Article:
John Harris: Does The Left Have A future? The Guardian 6th Sept 2016


Here is an excellent article; comprehensive, insightful and coherent. But it is an article that is crying out for some sort of conclusion. However, Harris is either unwilling or unable to provide one. Of course, in his defence, there are no glib conclusions to the fragmentation and demoralisation of the old European working class any more than there are easy conclusions to be drawn from the relentless march of globalisation and automation. These are the trickiest of subjects. Harris, like the rest of us, does not have a crystal ball, so he can be forgiven for not offering his readers too many definites. But he could have made some tentative suggestions as to where the left should be heading.

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The Rio Olympics: The Usual Unpalatable Truths.


The Rio Olympics are taking place in the middle of a carefully orchestrated domestic political coup against the Brazilian Workers Party, a coup that the world media, including the Brazilian media itself, have singularly refused to comment on. This is the same Brazilian monopolistic media empire that openly supported the military coup way back in 1964.

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Jeremy Corbyn, The Boy Is Doing Good, Editorial


With the likes of the BBC’s Laura Kuenssberg, Channel 4’s Michael Crick, and the Guardian’s Polly Toynbee all pouring out bucket loads of venom against the democratically elected Mr Corbyn, not to mention the usual bile from the Tory tabloids, it’s a wonder that JC has remained so upbeat and energetic. With journalists like Kuenssberg and Crick, who needs enemies. Our clique of esteemed ‘investigative journalists’ imagine themselves to be rigorously journalistic in their hounding of Corbyn but they are not. Good investigative journalism would be focusing on Corbyn’s radical policies. They would be teasing out the respective merits or otherwise of the public ownership of the nation’s infrastructure; the value or otherwise of returning to free university education and the wisdom or otherwise of keeping the NHS solely in the public sector. They might also care to investigate the merits of a nuclear free foreign policy. But no. Our oh-so-knowledgeable media superstars are more intent on persistently undermining JC on the spurious grounds of Trotskyist infiltration.  

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Angela Eagle: A Bit Part in A Very British Coup

On the 24th of June 2016 I finally woke up in a foreign country. I had lived and worked in the United Kingdom of Great Britain and Northern Ireland for twenty-eight years, up until that morning. In all those years it had never felt like an alien place but on that Friday – all of a sudden – it did.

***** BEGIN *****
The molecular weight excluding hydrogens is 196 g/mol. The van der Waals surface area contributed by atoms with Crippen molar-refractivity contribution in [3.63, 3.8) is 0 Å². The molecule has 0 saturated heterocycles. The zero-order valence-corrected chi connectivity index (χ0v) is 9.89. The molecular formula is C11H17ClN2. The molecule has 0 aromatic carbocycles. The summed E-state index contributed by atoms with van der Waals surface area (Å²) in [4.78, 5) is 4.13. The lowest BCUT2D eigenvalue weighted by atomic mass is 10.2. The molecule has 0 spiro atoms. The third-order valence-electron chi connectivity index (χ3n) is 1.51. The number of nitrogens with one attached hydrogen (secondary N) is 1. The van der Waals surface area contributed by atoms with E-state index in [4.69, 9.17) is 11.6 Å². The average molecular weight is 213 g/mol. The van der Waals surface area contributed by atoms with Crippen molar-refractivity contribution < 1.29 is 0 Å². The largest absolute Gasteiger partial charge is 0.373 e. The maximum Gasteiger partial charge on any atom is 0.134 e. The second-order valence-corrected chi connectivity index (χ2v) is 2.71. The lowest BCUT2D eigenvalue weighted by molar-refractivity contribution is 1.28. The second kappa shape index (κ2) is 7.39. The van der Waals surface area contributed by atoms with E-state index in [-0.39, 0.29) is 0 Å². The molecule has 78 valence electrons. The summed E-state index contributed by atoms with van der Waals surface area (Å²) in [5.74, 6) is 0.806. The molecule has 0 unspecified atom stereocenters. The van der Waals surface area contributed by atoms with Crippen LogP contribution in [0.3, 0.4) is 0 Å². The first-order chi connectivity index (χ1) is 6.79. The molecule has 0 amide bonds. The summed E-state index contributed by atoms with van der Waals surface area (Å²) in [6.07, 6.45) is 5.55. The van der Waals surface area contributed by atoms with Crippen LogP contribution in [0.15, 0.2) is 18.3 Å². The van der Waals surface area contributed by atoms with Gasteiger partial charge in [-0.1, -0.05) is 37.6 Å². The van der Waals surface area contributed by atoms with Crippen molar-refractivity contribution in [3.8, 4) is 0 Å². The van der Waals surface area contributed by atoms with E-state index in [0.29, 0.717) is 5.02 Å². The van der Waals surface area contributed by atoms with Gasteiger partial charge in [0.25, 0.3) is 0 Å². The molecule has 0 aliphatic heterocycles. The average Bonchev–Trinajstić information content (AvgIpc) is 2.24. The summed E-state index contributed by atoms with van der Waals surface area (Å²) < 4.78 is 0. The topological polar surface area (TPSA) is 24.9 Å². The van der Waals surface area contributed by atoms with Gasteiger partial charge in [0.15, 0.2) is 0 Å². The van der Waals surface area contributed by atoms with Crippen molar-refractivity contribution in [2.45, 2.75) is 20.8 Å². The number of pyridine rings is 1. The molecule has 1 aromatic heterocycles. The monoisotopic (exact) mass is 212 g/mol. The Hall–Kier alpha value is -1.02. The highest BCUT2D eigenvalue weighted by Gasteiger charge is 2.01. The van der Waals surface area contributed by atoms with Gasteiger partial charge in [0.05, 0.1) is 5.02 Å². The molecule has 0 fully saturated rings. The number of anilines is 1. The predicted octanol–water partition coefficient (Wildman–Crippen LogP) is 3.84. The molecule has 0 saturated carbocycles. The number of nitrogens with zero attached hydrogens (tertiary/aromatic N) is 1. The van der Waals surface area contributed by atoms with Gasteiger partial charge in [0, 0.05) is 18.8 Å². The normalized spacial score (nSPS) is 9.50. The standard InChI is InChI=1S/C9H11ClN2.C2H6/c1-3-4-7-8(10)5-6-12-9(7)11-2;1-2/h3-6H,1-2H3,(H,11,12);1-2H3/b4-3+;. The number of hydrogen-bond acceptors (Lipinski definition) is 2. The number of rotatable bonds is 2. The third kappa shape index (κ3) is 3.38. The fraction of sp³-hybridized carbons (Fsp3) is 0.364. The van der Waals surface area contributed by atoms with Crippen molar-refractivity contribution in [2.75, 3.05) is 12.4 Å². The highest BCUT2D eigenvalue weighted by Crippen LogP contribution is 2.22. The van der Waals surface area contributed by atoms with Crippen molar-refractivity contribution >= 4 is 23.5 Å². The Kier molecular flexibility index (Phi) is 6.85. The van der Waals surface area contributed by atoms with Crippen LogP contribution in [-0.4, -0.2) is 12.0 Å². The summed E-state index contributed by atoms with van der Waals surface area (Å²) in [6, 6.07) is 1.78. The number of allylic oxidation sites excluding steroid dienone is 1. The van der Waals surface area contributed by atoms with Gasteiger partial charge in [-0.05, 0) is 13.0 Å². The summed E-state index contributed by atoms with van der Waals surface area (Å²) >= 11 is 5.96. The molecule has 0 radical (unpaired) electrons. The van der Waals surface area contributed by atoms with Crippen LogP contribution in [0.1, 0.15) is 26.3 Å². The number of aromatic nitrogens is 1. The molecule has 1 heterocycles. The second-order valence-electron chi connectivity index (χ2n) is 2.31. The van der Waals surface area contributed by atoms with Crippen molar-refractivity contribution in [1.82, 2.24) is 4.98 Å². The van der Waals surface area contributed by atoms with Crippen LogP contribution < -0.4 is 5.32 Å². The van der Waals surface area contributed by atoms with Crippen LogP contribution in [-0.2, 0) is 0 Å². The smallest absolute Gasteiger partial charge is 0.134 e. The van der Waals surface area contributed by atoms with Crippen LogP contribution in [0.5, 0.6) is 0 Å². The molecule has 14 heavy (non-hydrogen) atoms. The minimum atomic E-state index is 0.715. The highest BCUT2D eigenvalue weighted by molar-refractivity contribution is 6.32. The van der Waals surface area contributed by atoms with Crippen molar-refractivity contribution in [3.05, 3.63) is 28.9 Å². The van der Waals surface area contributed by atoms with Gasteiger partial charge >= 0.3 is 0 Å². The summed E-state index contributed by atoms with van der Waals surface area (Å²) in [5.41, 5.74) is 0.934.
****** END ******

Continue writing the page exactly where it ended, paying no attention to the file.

The Brexit vote had come and gone and it seemed to me that more than half of the country had just told me to pack my bags. It felt very personal.

However, at least could I console myself with the thought that this result had badly weakened the government and provided the opposition with a fantastic opportunity to press home an advantage against a wounded and divided foe.


What was I thinking?

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Jeremy Corbyn is Winning: Editorial


I’ve no idea if Mr Corbyn can win a national election. At first glance the political demographics seem   stacked against him. The so-called traditional working class vote is fragmented, demoralised and disorientated. And, caught as it in a vice like grip between globalisation and automation, shows every sign of continuing its relentless decline. But beyond this narrow definition of the working-class lies the ninety-nine percent. They too can also be defined as the working class because in the final instance, the vast majority of this ninety-nine percent must rely on selling their labour power in order to survive. If Corbyn’s Labour leadership can tap into the imagination of this vast constituency, then a Corbyn led parliamentary victory may be yet possible. But win or lose, in one important sense, Corbyn has already won a mighty victory. Jeremy Corbyn and his team are setting the new political agenda and the rest of the political pack are having to play catch-up.

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“Brighton Table Tennis Club -Refugees & Asylum Seekers are Welcome Here.”

First there was Anh 
In January 2015 I was introduced to Anh, a Vietnamese 16 year old in foster care in Brighton. He was a victim of trafficking, from Vietnam in the back of a lorry from China.  His journey had taken a year and he arrived in November 2014. The Virtual School for Children in Care asked if Brighton Table Tennis Club could provide some 1:1 Table Tennis and English tuition for Anh. I had no idea that this was the beginning of something big, of which we are both the front line and just the start.

Humble Beginnings